Neonatal nursing policy and practice in Kenya: Key stakeholders and their views on task-shifting as an intervention to improve care quality. [version 1; peer review: 1 approved, 1 approved with reservations]
Oluoch D., Murphy G., Gathara D., Abuya N., Nzinga J., English M., Jones C.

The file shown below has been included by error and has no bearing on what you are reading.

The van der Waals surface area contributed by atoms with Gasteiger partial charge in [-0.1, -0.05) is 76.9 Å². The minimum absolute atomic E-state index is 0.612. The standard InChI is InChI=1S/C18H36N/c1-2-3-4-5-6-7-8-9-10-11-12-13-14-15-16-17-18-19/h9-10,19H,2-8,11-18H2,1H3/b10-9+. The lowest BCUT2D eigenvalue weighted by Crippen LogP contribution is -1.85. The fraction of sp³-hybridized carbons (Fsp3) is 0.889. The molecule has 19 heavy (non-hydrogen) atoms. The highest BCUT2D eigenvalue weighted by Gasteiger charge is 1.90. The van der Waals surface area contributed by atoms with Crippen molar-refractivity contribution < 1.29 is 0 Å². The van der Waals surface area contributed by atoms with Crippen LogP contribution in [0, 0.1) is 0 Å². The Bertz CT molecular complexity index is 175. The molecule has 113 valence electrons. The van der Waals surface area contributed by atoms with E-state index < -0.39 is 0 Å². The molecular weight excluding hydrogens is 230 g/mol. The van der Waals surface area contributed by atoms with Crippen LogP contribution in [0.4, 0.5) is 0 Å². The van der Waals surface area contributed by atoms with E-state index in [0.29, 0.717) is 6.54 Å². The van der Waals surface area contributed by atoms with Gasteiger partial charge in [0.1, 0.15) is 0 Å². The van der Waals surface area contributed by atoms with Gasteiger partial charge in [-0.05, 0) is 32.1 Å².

© 2018 Oluoch D et al. Background: Improving the quality of facility based neonatal care is central to tackling the burden of neonatal mortality in Low and Middle Income Countries (LMIC). Quality neonatal care is highly dependent on nursing care but a major challenge facing health systems in LMICs is human resource shortage. In Kenya, task-shifting among professional care cadres is being discussed as one potential strategy of addressing the human resource shortage, but little attention is being paid to the potential for task-shifting in the provision of in-patient sick new born care. This study identified key neonatal policy-making and implementation stakeholders in Kenya and explored their perceptions of task-shifting in new born units. Methods: The study was exploratory and descriptive, employing qualitative methods including: document review, stakeholder analysis, observation of policy review process meetings and stakeholder feedback. A framework approach was used for analysis. Results: In Kenya, guidelines for the care of sick neonates exist but there are few specialized neonatal nurses and no policy documents outlining the nurse to patient ratio required in neonatal care or other higher dependency areas. The Ministry of Health, Nursing Council of Kenya and international agencies were identified as playing key roles in policy formulation while County governments, the National Nurses Association of Kenya and frontline care providers are central to implementation. Newborns were perceived to be highly vulnerable requiring skilled care but in light of human resources challenges, most expressed some support for shifting ‘unskilled’ tasks. However, a few of the key implementers were concerned about the use of unqualified staff and all stakeholders emphasized the need for training, regulation and supervision. Conclusions: Task-shifting has the potential to help address human recourse challenge in low-income settings. However, any potential task-shifting intervention in neonatal care would require a carefully planned process involving all key stakeholders and clear regulations to steer process involving all key stakeholders and clear regulations to steer implementation.